Penny, age 35 (allergy shots)
There are people who think allergy shots are a great way to control allergies -- my mom is one of them. She is a nurse and has been taking allergy shots as long as I have. I, on the other hand, have not found them helpful at all. After many years of shots, this is definitely an informed opinion.
I was one of those kids whose nose was always running and whose eyes were always puffy. I went everywhere with my own stash of tissues and eye drops. My mom took me to an allergist for the first time when I was 5. He examined me and recommended removing my tonsils and adenoids. I enjoyed the post-surgery ice cream binge, but going under the knife did not help my allergies. That year, I started taking allergy shots; my mom decided that if shots could help relieve my allergies, they might also help with hers. She started taking shots along with me because she was just as eager for relief from allergies as I was.
For the next several years we both struggled to keep our allergies under control. I dutifully took my shots and my medicine, but my allergies continued to bother me. They gave me headaches and made my nose feel stuffy, but the medicines I took to counteract them made me feel drowsy and spaced out. Even the non-drowsy medicines like Sudafed did not help, because they prevented me from sleeping when I needed to.
As I grew up, mom and I were both still taking shots. When I moved away to go to college, I had to make a change. If I wanted to continue taking allergy shots, I would have to find a new doctor. Not only that, but the doctor would have to be close to campus and able to see me between classes. To be honest, I was not great about keeping to the schedule. I was already a skeptic of allergy shots, and the logistical problems I faced in college did not help me stay with them.
When I left college and started living on my own, I decided to give allergy shots another try. After all, I had not really given them a chance in the previous 4 years. That was when I discovered how hard it could be to get my shots, even with good intentions. For one thing, I could not find a doctor who could see me beyond normal business hours, so I struggled to take off time during my workday. Once I found a doctor I liked, he was so busy that I often had trouble finding an appointment time with him that fit my allergy shot schedule -- the doctor's calendar was already filled from one month to the next! Between the frustrations of scheduling the shots and my perception of their inefficacy, it was not long before I dropped the treatment altogether.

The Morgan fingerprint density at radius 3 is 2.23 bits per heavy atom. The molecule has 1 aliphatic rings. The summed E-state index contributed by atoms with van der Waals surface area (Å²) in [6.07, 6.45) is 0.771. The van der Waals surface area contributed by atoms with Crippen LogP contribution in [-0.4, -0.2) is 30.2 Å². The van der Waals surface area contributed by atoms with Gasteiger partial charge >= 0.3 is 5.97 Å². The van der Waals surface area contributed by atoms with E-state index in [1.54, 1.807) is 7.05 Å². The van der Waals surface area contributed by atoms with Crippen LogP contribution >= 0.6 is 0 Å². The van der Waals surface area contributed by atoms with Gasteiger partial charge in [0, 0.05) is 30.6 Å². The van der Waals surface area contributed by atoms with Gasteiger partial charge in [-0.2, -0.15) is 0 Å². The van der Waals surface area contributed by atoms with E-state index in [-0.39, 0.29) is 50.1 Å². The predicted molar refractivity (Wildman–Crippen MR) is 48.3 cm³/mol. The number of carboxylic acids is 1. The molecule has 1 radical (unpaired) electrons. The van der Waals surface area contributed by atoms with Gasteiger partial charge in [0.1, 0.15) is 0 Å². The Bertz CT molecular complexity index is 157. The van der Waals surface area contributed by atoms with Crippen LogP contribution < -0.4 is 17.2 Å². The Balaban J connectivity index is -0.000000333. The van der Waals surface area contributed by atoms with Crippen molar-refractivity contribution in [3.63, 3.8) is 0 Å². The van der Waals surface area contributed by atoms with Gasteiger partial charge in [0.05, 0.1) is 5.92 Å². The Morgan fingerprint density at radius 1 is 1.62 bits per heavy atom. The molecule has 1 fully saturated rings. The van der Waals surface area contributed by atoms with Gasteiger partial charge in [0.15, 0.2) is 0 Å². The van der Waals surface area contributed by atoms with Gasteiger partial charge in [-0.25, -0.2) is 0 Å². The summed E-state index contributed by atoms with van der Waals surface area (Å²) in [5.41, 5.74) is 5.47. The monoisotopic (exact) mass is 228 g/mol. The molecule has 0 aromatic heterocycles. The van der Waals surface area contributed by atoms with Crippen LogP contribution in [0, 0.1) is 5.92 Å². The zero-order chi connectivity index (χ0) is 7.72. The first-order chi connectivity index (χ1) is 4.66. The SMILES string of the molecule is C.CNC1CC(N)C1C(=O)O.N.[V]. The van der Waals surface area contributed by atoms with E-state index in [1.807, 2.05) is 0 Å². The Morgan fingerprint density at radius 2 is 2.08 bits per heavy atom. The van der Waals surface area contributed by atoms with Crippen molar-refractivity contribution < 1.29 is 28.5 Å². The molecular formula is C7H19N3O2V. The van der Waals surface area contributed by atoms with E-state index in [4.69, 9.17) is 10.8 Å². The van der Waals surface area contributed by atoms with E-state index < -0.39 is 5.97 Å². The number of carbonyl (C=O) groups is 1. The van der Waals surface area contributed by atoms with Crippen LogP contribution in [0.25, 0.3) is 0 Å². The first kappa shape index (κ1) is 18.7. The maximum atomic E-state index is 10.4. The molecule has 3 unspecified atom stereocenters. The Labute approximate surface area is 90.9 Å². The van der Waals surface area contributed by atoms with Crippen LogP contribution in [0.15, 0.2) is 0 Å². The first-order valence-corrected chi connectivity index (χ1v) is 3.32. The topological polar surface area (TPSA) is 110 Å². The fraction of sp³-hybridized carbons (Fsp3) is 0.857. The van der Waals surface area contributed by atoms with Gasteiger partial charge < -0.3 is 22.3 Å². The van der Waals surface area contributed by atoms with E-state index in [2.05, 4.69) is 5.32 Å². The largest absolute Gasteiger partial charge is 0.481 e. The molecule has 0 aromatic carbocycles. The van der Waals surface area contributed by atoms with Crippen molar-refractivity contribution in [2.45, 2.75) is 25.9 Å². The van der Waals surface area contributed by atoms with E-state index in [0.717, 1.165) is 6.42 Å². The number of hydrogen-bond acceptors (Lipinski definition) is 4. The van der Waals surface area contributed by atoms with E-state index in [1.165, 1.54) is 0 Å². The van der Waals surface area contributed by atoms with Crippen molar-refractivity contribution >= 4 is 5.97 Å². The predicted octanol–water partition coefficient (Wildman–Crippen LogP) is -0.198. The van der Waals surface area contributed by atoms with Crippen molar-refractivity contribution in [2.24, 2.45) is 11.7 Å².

My allergies never got any better, but over the years I found ways to tolerate them. Now that I'm older and have more experience with my allergies, I have discovered some of the tricks that make me feel better. I'm not saying that allergy shots never work, just that they did not work for me. My mom still gets shots and says they work, but sometimes I wonder. It has been almost three decades now, and she still needs to take shots. They must have helped her in some way, because she is just as enthusiastic about them as ever, but I wonder if she anticipated taking them for years and years?
Mom thinks I did not give allergy shots a chance because I was so sporadic with them in college and after. The way I see it, I gave them a chance for 12 years (ages 5 through 18). If that's not long enough to know if they work, what is? I think allergy shots are a great solution if they work for you. I'm just not convinced they worked for me.
Paula J. Busse, MD, Assistant Professor of Medicine, Division of Clinical Immunology, Mount Sinai School of Medicine, New York, NY, Review provided by VeriMed Healthcare Network. Also reviewed by David Zieve, MD, MHA, Medical Director, A.D.A.M., Inc.
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